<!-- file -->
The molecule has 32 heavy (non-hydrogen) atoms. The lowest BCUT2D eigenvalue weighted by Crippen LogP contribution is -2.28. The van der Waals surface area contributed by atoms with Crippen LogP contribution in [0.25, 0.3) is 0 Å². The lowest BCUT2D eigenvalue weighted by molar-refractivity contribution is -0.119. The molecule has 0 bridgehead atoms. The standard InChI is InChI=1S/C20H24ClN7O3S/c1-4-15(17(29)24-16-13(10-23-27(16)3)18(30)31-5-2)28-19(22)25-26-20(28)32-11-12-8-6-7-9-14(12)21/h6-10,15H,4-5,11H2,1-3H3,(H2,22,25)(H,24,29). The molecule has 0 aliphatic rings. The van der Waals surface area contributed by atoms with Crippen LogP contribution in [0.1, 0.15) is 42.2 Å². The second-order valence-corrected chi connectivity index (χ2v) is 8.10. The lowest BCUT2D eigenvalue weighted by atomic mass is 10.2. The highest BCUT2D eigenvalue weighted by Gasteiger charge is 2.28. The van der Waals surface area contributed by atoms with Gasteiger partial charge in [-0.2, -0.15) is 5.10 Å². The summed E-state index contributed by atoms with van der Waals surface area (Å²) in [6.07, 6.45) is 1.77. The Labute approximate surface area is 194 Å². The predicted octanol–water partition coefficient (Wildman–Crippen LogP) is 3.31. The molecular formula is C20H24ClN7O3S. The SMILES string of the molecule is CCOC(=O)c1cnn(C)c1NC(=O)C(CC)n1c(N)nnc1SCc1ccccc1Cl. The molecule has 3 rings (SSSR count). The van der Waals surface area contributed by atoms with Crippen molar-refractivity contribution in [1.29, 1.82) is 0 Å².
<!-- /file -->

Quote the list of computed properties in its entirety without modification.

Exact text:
The molecule has 32 heavy (non-hydrogen) atoms. The lowest BCUT2D eigenvalue weighted by Crippen LogP contribution is -2.28. The van der Waals surface area contributed by atoms with Crippen LogP contribution in [0.25, 0.3) is 0 Å². The lowest BCUT2D eigenvalue weighted by molar-refractivity contribution is -0.119. The molecule has 0 bridgehead atoms. The standard InChI is InChI=1S/C20H24ClN7O3S/c1-4-15(17(29)24-16-13(10-23-27(16)3)18(30)31-5-2)28-19(22)25-26-20(28)32-11-12-8-6-7-9-14(12)21/h6-10,15H,4-5,11H2,1-3H3,(H2,22,25)(H,24,29). The molecule has 0 aliphatic rings. The van der Waals surface area contributed by atoms with Crippen LogP contribution in [0.1, 0.15) is 42.2 Å². The second-order valence-corrected chi connectivity index (χ2v) is 8.10. The lowest BCUT2D eigenvalue weighted by atomic mass is 10.2. The highest BCUT2D eigenvalue weighted by Gasteiger charge is 2.28. The van der Waals surface area contributed by atoms with Gasteiger partial charge in [-0.2, -0.15) is 5.10 Å². The summed E-state index contributed by atoms with van der Waals surface area (Å²) in [6.07, 6.45) is 1.77. The Labute approximate surface area is 194 Å². The predicted octanol–water partition coefficient (Wildman–Crippen LogP) is 3.31. The molecular formula is C20H24ClN7O3S. The SMILES string of the molecule is CCOC(=O)c1cnn(C)c1NC(=O)C(CC)n1c(N)nnc1SCc1ccccc1Cl. The molecule has 3 rings (SSSR count). The van der Waals surface area contributed by atoms with Crippen molar-refractivity contribution in [1.29, 1.82) is 0 Å².